This week is Children’s Mental Health Week

Posted: 1st February 2021

In education, we refer to the phrase ‘Maslow before Bloom’ to emphasise the importance of prioritising human needs over educational objectives; recognising that in order to demonstrate the capacity to learn, we need first to feel secure.

Every teacher knows this and spends the first few weeks of each academic year cultivating a classroom environment and culture in which our children can feel they belong and where they feel safe to take risks as learners. And in our remote lessons, you will hear us checking in with our children; asking them how they are feeling; listening to what they are finding challenging; and praising them for their efforts before we even begin to deliver our curriculum content. Indeed for our younger children, this must be our number one priority in our teacher/pupil contact time and cannot be underestimated for its capacity to enable them to feel secure as learners and to feel able to tackle their work with confidence and enthusiasm.

What is Maslow before Bloom?

It is, put simply, the art of placing our emotional needs first; ahead of our cognitive skills and abilities; focussing on Maslow’s hierarchy of needs before even considering Bloom’s Taxonomy.

Abraham Maslow (1908-1970) was a psychologist and philosopher known for his ‘Hierarchy of Needs’ that frames five tiers of human needs. These tiers include Physiological, Safety, Belonging, Esteem, and finally Self-actualisation.

Benjamin Bloom was another 20th century American psychologist (1913-1999) known for his Taxonomy of Educational Objectives, tiers of verbs that organise levels of cognitive skills for learning.

What is the connection between ‘Maslow before Bloom’ and Lockdown?

Schools have closed their doors to many of our children; keeping them safe at home and forcing us to continue their education away from their familiar classrooms. With families and students now experiencing school-at-home, it is not only teachers that are seeing how important it is for students to ‘Maslow’ before being expected to ‘Bloom.’ With children and adults experiencing stress at unprecedented levels right now, it is essential that we return again and again to our basic needs before we can feel equipped to learn

 

Let’s Bloom

This all sounds great but how do we do it?
Mindfulness, relaxation and play all form essential elements of our children’s lives. Indeed they are also more important than ever for us as adults. And whilst this might serve to simplify a ‘Maslow before Bloom’ approach it is a great place to start. Pacing ourselves, starting our day well, taking regular breaks and incorporating activities that bring us pleasure are all essential not self indulgent. And should we find ourselves concerned with academics; sucked in by the media’s ill-informed insistence that our children are ‘falling behind’ and will need to ‘catch up’ we must remind ourselves again and again that putting Maslow before Bloom is a well-researched way to support better learning.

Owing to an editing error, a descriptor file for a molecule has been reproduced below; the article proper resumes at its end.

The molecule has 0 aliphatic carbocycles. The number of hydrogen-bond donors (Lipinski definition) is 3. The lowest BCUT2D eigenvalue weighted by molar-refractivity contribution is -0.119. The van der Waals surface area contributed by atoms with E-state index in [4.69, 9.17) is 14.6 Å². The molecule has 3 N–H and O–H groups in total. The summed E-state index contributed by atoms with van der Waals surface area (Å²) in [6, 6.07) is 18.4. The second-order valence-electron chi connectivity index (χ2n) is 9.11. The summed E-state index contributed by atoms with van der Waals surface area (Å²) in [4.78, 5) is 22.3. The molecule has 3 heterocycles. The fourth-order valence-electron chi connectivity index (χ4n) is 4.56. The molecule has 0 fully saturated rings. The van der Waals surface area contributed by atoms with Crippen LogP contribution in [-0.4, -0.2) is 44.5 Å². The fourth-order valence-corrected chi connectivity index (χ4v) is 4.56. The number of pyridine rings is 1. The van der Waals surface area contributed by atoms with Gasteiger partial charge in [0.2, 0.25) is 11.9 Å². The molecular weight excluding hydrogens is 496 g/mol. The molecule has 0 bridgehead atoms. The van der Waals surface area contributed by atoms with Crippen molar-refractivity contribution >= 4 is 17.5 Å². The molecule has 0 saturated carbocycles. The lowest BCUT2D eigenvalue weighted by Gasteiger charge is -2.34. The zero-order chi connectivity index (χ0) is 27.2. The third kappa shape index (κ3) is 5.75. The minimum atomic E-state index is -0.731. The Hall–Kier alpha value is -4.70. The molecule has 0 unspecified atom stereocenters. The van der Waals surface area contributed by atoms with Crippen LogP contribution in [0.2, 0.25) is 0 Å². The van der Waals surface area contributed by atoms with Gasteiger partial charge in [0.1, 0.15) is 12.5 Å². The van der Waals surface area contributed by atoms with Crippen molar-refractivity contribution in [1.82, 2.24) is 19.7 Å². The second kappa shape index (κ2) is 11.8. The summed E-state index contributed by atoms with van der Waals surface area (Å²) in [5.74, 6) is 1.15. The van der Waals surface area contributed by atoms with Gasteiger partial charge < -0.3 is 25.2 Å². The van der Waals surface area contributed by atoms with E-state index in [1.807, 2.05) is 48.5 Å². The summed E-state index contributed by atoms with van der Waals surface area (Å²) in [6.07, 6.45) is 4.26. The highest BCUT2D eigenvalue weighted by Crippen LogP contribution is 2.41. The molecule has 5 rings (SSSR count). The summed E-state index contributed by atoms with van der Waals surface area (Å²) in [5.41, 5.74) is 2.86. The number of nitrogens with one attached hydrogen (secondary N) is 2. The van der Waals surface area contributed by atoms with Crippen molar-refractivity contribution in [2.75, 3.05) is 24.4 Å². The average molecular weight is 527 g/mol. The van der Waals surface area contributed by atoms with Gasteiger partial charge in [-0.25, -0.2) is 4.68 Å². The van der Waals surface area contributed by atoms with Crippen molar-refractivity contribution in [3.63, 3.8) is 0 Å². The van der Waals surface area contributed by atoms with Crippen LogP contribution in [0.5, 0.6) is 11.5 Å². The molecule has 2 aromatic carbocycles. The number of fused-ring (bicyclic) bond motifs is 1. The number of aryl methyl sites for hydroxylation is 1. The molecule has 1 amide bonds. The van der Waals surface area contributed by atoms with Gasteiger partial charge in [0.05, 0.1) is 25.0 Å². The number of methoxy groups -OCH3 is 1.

So, let’s be patient; with ourselves and with our children. Let’s accept that working from home brings its own challenges and that we might need to structure and punctuate our days differently. Let’s be open to the fact that we will have good days where we are especially productive and less successful days when we can only expect the bare minimum of ourselves and when we need to prioritise self care. And don’t forget to play because right now the most important thing we can do is live well and equip ourselves to cope with lockdown while we wait for easier days ahead.

Our Five Key Messages

  1. We know it’s hard to motivate your own children at home and we know this is likely to get harder as the term progresses. Hold on, take the good days with the bad and look forward to a work free half term holiday when you can celebrate all that has been achieved and enjoy a rest from it all.
  2. Pat yourselves on the back. Your children’s teachers are grateful for anything you do to help your children. We know you will have days when it seems too hard. We have those days too. Keep talking to us. We want to help.
  3. Do not be fooled by the media’s lazy narrative that children are falling behind. Your children are learning so much about themselves right now. We all are. And they do not unlearn. Our teachers are experts at taking children from where they are to where they need to go next. Learning is a journey and this is just a detour. They will be fine. They are doing so well right now! And so are you.
  4. We are a community and this has shown us the magic that can happen when we work together, as we have been forced to do in new ways. Our children are watching. They see how hard we are working and they see the kindness and respect we show each other even in times of great challenge. They are learning something very big from this too.
  5. The most important thing to everyone is that our children are happy. We want to put their wellbeing first. We want them to be healthy; to be able to manage their own mental wellbeing, with our support; and to be able to find their balance. This is not easy. We can show them how tricky we find it to keep our balance and share with them the healthy habits we try to develop as a model. If we can work together to help them to feel happy, secure and able to talk about how they feel, everything else will follow.

Maslow before Bloom

 

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